Correlations to Davis programs: Explorations in Art Grade 6: 1.4; A Community Connection: 3.2; A Global Pursuit: 1.4; Beginning Sculpture: 2; Experience Clay: 3; Exploring Visual Design: 10; The Visual Experience: 10.2, 15.3; Discovering Art History: 5.3

Monday, April 27, 2015

Revisiting Gandhara


Pakistan, from Gandhara, Head of a Bodhisattva, late 100s to early 200s CE. Black slate, 12 ¼" x 10 x 9" (31.1 x 25.4 x 22.9 cm). © Albright-Knox Art Gallery, Buffalo, NY. (AK-71)
 Believe it or not, this is a Buddhist bodhisattva (saint). My very first posting for this blog was about the Greek invasion of northern India and how it affected some of the earliest images of the Buddha. I just thought I’d revisit the topic because it’s a fascinating example of how this world truly is a global village. Did you ever join hands with three or four friends around a really old, big tree? That’s sort of how I look at these artistic connections!

The early Indus Valley civilizations produced mostly small-scale sculpture of steatite and limestone. The most notable sculpture of the Mauryan period (320–185 BCE) was edict pillars erected during the reign of its greatest leader Ashoka (304–232 BCE). Many monastic communities were hewn out of rock and adorned with sculpture. The earliest stupas from the first 200 years BCE had important carved gateways and surrounding fences, and included some larger-scale figures of the Buddha. In southern India, religious complexes were decorated with complicated bas-relief programs.
      
After the collapse of the Mauryan dynasty (ca. 185 BCE), India broke into several local power centers, each vying for supremacy and troubled by harassment by northern peoples. One of these, the Kushan, had left the western borders of China (called Yuezhi by the Chinese). The Kushan entered India through Afghanistan in the first one hundred years BCE. They had already displaced the Persians in the lands once conquered (332 BCE) by Alexander the Great (died 323 BCE). After establishing a dynasty in India, the Kushans established trade with Roman colonies.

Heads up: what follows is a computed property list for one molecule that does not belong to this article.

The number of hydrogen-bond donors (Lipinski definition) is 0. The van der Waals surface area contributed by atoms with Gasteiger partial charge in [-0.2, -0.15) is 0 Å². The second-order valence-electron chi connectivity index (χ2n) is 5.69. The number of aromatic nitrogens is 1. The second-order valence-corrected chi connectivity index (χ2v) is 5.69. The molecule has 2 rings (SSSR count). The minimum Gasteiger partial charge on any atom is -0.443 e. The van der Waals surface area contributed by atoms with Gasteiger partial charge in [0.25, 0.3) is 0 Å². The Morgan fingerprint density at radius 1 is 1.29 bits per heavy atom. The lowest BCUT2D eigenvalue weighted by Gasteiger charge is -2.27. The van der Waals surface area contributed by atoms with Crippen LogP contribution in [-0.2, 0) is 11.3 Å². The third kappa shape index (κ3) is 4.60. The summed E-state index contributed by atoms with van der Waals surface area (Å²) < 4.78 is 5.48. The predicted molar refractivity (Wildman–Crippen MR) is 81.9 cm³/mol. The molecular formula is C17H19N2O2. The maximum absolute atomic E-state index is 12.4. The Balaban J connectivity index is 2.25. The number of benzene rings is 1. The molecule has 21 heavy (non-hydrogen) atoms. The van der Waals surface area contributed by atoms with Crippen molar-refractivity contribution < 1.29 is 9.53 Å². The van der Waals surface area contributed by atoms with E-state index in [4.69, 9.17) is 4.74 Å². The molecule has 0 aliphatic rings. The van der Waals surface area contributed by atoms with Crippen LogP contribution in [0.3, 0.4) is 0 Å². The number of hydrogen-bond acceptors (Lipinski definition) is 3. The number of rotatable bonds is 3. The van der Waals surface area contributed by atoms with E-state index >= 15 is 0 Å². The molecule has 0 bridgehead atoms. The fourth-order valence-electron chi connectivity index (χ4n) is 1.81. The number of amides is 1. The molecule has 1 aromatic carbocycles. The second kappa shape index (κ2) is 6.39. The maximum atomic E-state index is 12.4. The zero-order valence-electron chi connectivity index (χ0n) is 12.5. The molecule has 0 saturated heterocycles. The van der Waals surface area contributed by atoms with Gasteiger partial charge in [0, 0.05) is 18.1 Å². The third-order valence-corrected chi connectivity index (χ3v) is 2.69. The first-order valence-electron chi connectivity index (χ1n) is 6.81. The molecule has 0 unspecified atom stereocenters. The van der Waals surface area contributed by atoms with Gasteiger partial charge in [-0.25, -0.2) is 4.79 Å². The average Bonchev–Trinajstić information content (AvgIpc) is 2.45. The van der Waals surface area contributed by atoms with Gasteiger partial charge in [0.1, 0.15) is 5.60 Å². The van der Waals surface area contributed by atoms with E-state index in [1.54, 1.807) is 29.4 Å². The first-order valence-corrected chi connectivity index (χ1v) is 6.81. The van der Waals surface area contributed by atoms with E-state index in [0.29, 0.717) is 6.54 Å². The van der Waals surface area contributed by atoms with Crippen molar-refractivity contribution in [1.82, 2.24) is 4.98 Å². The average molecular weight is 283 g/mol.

Two significant styles developed between the 100s and 400s CE, the art of Gandhara (now Pakistan), and the art of Mathura (far to the south and east). It was during the Kushan period when the first sculpted images of the Buddha were produced. Because there were no Buddhist figural images before contact with Western cultures, Roman and Hellenistic forms gave shape to sculptures of bodhisattvas and the Buddha.
      
The Gandhara-type Buddha typically has an oval face, arching high brow, and broad nose. The wavy hair, tied in a ribbon, was a Greek style seen, for example, in the Vatican's "Apollo Belvedere." This fashion detail gradually became the symbolic top knot (ushnisha) on the Buddha's head, which was a symbol of his wisdom. The moustache is an Indian characteristic, as is the caste mark on the forehead. Gandhara Buddhist figures had a profound influence on subsequent images of the Buddha. Ironically, in the 500s CE, in the region where the sculpted image of the Buddha was born, an invasion by Huns stamped out Buddhism forever.